We want to be the leading brain injury organisation in London providing high quality, innovative specialist support, and to have a strong voice across the health and social care sector. We also want to create more opportunities for our members to share their contributions and talents, and to interrogate what true collaboration looks like in the process.
This strategy – which was developed in collaboration with our members, staff, volunteers and trustees – explains how we’ll get there.
“This new Headway is a centre of excellence in the understanding of all things neuro, where brain injury survivors, neurology experts and all associated practitioners live together in a culturally open community”
Billy, Headway member
Together we have agreed on four strategic aims for the organisation as we move forward and develop our work:
We know our members are experts in their own injury and needs; that only they can tell us what is most important to them. We combine this expertise with our own, empowering people affected by brain injury to explore new identities; developing new skills and interests along the way.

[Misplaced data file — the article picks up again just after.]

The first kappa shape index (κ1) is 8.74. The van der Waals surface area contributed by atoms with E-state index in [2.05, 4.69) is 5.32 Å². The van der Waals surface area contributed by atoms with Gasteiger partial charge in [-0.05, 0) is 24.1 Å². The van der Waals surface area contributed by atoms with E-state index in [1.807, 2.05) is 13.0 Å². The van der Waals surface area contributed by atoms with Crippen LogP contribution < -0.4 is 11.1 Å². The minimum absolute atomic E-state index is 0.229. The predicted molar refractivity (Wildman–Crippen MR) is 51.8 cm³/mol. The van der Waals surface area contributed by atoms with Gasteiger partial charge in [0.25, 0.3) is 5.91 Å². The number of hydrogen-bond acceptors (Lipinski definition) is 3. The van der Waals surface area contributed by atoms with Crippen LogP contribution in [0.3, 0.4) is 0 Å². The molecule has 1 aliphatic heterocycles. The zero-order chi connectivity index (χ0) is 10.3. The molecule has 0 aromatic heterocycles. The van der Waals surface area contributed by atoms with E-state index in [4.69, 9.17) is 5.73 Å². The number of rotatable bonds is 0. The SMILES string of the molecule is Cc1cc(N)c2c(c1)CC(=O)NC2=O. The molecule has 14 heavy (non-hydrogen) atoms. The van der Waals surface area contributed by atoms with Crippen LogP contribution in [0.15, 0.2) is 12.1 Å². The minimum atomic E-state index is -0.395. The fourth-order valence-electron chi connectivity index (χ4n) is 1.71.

We also believe in the power of connection and creativity to create better futures for those affected by brain injury. Our holistic approach means that projects are co-produced in response to members’ needs, desires and ambitions, whilst the breadth of our work reflects the diversity of Headway East London’s community.
Each day we come together to discover what’s meaningful in life; forging friendships and connections along the way. While we have ambitious plans to grow, we are dedicated to maintaining this philosophy and community. It’s what makes us so special.
Our work is important – to people affected by brain injury and their families, but also to the communities in which they live.
The impact of brain injury on someone’s life can be severe. We help people to not only navigate this unimaginable experience, but move towards a place where they can meet their potential and thrive. At the same time, we also reduce pressure on non-specialist services and ensure public money is spent more effectively.
Every person we support should be able to live the life they want, without facing marginalisation and lack of understanding. That doesn’t only affect our members: it benefits entire communities and health and social care economies. Together we can discover new ways of looking at the world, and ensuring it is accessible to everyone.